She was able to keep the doors open by offering takeaway and delivery, but she is now preparing to welcome customers back inside as Tasmania eases a number of its restrictions today.

Earlier this week, Premier Peter Gutwein announced that the second stage of restrictions would be eased from 3:00pm on Friday, nearly two weeks ahead of schedule.

Tasmania has not seen a new case of coronavirus in 20 days, and only three active cases remain.

Hobart’s Salamanca Place entertainment precinct will be open in time for the long weekend.(visithobartaustralia.com.au)

It means cafes and restaurants like Ms Edwards’s will now be able to host up to 40 patrons at once, just in time for the Queen’s Birthday long weekend.

Restaurant staff drinking and eating for a promotional photograph.
Bella Edwards (left) and staff are keen to get back to it.(Instagram: Ti Ama)

“It has been a surprise, but it’s a fantastic surprise that we’re able to offer our services again,” she said.

“It’s great that everybody has done such a fantastic job of staying at home and keeping distance and keeping safe.”

With a limited number of bookings already snapped up by eager diners, Ms Edwards says her and her staff are looking forward to reconnecting with customers this weekend.

“We love doing our work, so being able to come back and do it again, we’re pretty ecstatic.”

Returning to (a new) normal

Dining in at restaurants and cafes is not the only restriction easing in the state this afternoon.

Up to 40 people will be allowed to visit pubs and bars, and patrons can order drinks without ordering food so long as they are seated.

Tasmanians will also be allowed to freely travel around the state, meaning people can visit their shacks or camp overnight, with no limit on how long people can stay at their shack for.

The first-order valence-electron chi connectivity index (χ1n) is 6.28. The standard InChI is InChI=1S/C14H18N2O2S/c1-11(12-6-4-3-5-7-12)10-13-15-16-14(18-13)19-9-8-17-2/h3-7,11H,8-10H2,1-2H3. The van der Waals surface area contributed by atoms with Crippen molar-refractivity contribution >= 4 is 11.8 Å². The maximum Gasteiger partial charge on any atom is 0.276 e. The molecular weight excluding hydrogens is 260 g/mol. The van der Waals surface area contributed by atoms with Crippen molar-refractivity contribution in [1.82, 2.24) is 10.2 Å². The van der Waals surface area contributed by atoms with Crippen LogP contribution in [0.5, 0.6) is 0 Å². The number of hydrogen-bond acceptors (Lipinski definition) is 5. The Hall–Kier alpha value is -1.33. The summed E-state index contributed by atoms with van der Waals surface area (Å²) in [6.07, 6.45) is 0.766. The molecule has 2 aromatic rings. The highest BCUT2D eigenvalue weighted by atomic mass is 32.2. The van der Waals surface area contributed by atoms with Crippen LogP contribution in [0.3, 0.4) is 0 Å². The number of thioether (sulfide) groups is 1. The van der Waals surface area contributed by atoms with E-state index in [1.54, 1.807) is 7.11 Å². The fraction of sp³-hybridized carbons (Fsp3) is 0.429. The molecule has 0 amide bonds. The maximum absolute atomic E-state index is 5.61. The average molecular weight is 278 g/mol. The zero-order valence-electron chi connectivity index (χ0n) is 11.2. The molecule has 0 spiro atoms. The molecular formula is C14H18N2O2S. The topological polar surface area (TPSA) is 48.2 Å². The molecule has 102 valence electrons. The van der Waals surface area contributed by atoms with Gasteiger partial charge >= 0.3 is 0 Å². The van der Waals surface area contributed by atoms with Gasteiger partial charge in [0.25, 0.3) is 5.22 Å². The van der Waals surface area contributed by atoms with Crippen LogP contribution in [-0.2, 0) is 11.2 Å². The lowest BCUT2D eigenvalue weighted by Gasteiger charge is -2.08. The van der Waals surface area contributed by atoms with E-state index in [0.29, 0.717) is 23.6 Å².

Boating restrictions will also be lifted, with Tasmanians able to launch their boats outside of where they live.

National parks and reserves are also opening, with the previous rule of visiting those only within 30 kilometres of your homes no longer enforced.

Two unidentified backpackers in forest environment.
People will be allowed to camp overnight again.(Pixabay)

The number of people allowed to gather both indoors and outdoors will increase to 20, but must follow physical distancing guidelines of 1.5 metres where possible.

Households will now be able to host 10 visitors at any one time, in addition to household residents.

Additional restrictions easing from 3:00pm today include:

  • Gatherings for weddings and religious ceremonies, including private worship and church services, increase to 20 people
  • Funerals can have up to 50 people indoors and outdoors
  • Cinemas, theatres, museums and galleries can host up to 20 people
  • Beauty therapy, tanning, waxing and tattoo businesses can re-open, but must follow the one-person-per-four-square-metre rule
  • Indoor gyms, boot camps and dance studios can have up to 20 people at a time
  • Playgrounds will open for up to 20 people
  • Open homes and auctions can have 20 visitors
  • Indoor and outdoor sport can resume with a 20 person limit
  • Betting retail shopfronts will reopen

Tasmania’s border restrictions however will still remain in place for at least another month.

The third stage of easing restrictions remains scheduled for July 13, but is subject to Public Health Service advice.